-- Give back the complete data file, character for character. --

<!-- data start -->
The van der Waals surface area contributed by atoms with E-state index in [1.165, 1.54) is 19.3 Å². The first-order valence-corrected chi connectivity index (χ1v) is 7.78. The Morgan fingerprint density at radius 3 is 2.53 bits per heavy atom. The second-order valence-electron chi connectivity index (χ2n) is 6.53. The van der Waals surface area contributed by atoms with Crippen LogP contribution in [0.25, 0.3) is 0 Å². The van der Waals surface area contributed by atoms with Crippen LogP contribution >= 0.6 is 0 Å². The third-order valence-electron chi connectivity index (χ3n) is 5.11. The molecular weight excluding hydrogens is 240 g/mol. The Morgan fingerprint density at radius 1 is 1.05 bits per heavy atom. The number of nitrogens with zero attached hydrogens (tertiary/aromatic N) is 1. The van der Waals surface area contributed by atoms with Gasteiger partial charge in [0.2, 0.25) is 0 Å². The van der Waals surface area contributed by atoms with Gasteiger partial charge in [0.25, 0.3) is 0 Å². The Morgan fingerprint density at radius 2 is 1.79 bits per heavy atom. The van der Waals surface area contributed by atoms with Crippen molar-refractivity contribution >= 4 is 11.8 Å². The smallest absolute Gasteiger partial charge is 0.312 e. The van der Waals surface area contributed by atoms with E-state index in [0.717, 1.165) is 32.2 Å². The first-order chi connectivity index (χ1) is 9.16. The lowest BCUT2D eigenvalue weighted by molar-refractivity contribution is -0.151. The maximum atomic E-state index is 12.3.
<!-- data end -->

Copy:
The van der Waals surface area contributed by atoms with E-state index in [1.165, 1.54) is 19.3 Å². The first-order valence-corrected chi connectivity index (χ1v) is 7.78. The Morgan fingerprint density at radius 3 is 2.53 bits per heavy atom. The second-order valence-electron chi connectivity index (χ2n) is 6.53. The van der Waals surface area contributed by atoms with Crippen LogP contribution in [0.25, 0.3) is 0 Å². The van der Waals surface area contributed by atoms with Crippen LogP contribution >= 0.6 is 0 Å². The third-order valence-electron chi connectivity index (χ3n) is 5.11. The molecular weight excluding hydrogens is 240 g/mol. The Morgan fingerprint density at radius 1 is 1.05 bits per heavy atom. The number of nitrogens with zero attached hydrogens (tertiary/aromatic N) is 1. The van der Waals surface area contributed by atoms with Gasteiger partial charge in [0.2, 0.25) is 0 Å². The van der Waals surface area contributed by atoms with Gasteiger partial charge in [0.25, 0.3) is 0 Å². The Morgan fingerprint density at radius 2 is 1.79 bits per heavy atom. The van der Waals surface area contributed by atoms with Crippen molar-refractivity contribution >= 4 is 11.8 Å². The smallest absolute Gasteiger partial charge is 0.312 e. The van der Waals surface area contributed by atoms with E-state index in [0.717, 1.165) is 32.2 Å². The first-order chi connectivity index (χ1) is 9.16. The lowest BCUT2D eigenvalue weighted by molar-refractivity contribution is -0.151. The maximum atomic E-state index is 12.3.